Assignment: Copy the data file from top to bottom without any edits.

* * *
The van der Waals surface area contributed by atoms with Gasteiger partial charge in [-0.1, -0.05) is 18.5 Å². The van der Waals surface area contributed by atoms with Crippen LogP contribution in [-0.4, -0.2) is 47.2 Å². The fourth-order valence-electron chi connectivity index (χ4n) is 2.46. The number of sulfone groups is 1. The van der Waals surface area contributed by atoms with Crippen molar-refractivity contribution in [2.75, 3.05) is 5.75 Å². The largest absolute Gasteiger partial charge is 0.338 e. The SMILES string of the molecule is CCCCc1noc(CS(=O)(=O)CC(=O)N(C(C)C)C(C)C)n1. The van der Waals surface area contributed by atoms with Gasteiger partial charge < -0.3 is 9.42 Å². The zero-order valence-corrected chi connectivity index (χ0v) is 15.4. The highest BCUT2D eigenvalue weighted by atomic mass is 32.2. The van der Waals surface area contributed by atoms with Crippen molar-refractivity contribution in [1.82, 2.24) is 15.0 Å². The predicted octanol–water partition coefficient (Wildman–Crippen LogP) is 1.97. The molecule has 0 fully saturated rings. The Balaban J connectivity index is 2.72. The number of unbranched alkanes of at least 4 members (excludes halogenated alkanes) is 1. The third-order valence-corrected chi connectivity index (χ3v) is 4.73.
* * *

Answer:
The van der Waals surface area contributed by atoms with Gasteiger partial charge in [-0.1, -0.05) is 18.5 Å². The van der Waals surface area contributed by atoms with Crippen LogP contribution in [-0.4, -0.2) is 47.2 Å². The fourth-order valence-electron chi connectivity index (χ4n) is 2.46. The number of sulfone groups is 1. The van der Waals surface area contributed by atoms with Crippen molar-refractivity contribution in [2.75, 3.05) is 5.75 Å². The largest absolute Gasteiger partial charge is 0.338 e. The SMILES string of the molecule is CCCCc1noc(CS(=O)(=O)CC(=O)N(C(C)C)C(C)C)n1. The van der Waals surface area contributed by atoms with Gasteiger partial charge < -0.3 is 9.42 Å². The zero-order valence-corrected chi connectivity index (χ0v) is 15.4. The highest BCUT2D eigenvalue weighted by atomic mass is 32.2. The van der Waals surface area contributed by atoms with Crippen molar-refractivity contribution in [1.82, 2.24) is 15.0 Å². The predicted octanol–water partition coefficient (Wildman–Crippen LogP) is 1.97. The molecule has 0 fully saturated rings. The Balaban J connectivity index is 2.72. The number of unbranched alkanes of at least 4 members (excludes halogenated alkanes) is 1. The third-order valence-corrected chi connectivity index (χ3v) is 4.73.